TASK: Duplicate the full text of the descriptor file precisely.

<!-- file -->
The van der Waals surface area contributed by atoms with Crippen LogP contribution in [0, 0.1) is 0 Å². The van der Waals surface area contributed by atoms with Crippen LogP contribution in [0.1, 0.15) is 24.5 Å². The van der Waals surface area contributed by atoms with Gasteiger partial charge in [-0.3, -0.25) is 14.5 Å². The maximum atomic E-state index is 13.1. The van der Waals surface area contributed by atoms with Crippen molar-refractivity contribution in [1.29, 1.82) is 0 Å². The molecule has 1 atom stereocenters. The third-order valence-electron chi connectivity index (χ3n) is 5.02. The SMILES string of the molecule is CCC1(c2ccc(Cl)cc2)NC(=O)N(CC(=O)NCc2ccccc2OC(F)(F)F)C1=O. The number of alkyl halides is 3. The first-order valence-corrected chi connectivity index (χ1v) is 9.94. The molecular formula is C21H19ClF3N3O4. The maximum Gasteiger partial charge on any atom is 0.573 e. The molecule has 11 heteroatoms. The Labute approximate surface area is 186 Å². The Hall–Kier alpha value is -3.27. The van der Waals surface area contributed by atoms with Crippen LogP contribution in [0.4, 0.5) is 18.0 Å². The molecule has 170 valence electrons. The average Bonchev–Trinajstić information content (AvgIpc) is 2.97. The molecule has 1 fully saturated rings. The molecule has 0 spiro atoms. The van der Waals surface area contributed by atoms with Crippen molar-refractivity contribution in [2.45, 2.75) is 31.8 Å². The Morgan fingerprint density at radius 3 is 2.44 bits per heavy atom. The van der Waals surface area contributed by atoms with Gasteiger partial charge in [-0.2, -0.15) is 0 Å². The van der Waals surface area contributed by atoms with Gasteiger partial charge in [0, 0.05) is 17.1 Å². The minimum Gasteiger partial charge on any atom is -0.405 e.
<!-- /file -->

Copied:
The van der Waals surface area contributed by atoms with Crippen LogP contribution in [0, 0.1) is 0 Å². The van der Waals surface area contributed by atoms with Crippen LogP contribution in [0.1, 0.15) is 24.5 Å². The van der Waals surface area contributed by atoms with Gasteiger partial charge in [-0.3, -0.25) is 14.5 Å². The maximum atomic E-state index is 13.1. The van der Waals surface area contributed by atoms with Crippen molar-refractivity contribution in [1.29, 1.82) is 0 Å². The molecule has 1 atom stereocenters. The third-order valence-electron chi connectivity index (χ3n) is 5.02. The SMILES string of the molecule is CCC1(c2ccc(Cl)cc2)NC(=O)N(CC(=O)NCc2ccccc2OC(F)(F)F)C1=O. The number of alkyl halides is 3. The first-order valence-corrected chi connectivity index (χ1v) is 9.94. The molecular formula is C21H19ClF3N3O4. The maximum Gasteiger partial charge on any atom is 0.573 e. The molecule has 11 heteroatoms. The Labute approximate surface area is 186 Å². The Hall–Kier alpha value is -3.27. The van der Waals surface area contributed by atoms with Crippen LogP contribution in [0.4, 0.5) is 18.0 Å². The molecule has 170 valence electrons. The average Bonchev–Trinajstić information content (AvgIpc) is 2.97. The molecule has 1 fully saturated rings. The molecule has 0 spiro atoms. The van der Waals surface area contributed by atoms with Crippen molar-refractivity contribution in [2.45, 2.75) is 31.8 Å². The Morgan fingerprint density at radius 3 is 2.44 bits per heavy atom. The van der Waals surface area contributed by atoms with Gasteiger partial charge in [-0.2, -0.15) is 0 Å². The van der Waals surface area contributed by atoms with Gasteiger partial charge in [0, 0.05) is 17.1 Å². The minimum Gasteiger partial charge on any atom is -0.405 e.